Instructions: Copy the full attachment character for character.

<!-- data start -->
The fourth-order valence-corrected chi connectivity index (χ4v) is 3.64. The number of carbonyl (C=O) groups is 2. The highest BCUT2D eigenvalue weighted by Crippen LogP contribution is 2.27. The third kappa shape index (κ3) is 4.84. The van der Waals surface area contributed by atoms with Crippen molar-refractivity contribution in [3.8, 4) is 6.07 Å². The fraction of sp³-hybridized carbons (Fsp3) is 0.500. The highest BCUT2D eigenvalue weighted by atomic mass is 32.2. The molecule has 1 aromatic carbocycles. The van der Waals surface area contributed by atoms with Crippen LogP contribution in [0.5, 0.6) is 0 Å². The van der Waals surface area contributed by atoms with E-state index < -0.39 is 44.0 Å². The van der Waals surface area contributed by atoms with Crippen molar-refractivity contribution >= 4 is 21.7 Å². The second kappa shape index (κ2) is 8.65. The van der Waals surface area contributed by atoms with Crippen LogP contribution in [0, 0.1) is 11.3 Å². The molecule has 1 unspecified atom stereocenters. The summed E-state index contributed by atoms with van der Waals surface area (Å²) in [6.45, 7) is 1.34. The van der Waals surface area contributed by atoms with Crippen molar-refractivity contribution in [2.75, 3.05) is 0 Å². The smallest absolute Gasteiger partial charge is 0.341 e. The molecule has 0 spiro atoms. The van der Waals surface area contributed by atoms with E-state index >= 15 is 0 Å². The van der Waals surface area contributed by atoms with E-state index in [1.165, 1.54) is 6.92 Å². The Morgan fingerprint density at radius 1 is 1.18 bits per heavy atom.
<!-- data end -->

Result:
The fourth-order valence-corrected chi connectivity index (χ4v) is 3.64. The number of carbonyl (C=O) groups is 2. The highest BCUT2D eigenvalue weighted by Crippen LogP contribution is 2.27. The third kappa shape index (κ3) is 4.84. The van der Waals surface area contributed by atoms with Crippen molar-refractivity contribution in [3.8, 4) is 6.07 Å². The fraction of sp³-hybridized carbons (Fsp3) is 0.500. The highest BCUT2D eigenvalue weighted by atomic mass is 32.2. The molecule has 1 aromatic carbocycles. The van der Waals surface area contributed by atoms with Crippen LogP contribution in [0.5, 0.6) is 0 Å². The van der Waals surface area contributed by atoms with E-state index < -0.39 is 44.0 Å². The van der Waals surface area contributed by atoms with Crippen molar-refractivity contribution >= 4 is 21.7 Å². The second kappa shape index (κ2) is 8.65. The van der Waals surface area contributed by atoms with Crippen LogP contribution in [0, 0.1) is 11.3 Å². The molecule has 1 unspecified atom stereocenters. The summed E-state index contributed by atoms with van der Waals surface area (Å²) in [6.45, 7) is 1.34. The van der Waals surface area contributed by atoms with Crippen molar-refractivity contribution in [2.75, 3.05) is 0 Å². The smallest absolute Gasteiger partial charge is 0.341 e. The molecule has 0 spiro atoms. The van der Waals surface area contributed by atoms with E-state index >= 15 is 0 Å². The van der Waals surface area contributed by atoms with E-state index in [1.165, 1.54) is 6.92 Å². The Morgan fingerprint density at radius 1 is 1.18 bits per heavy atom.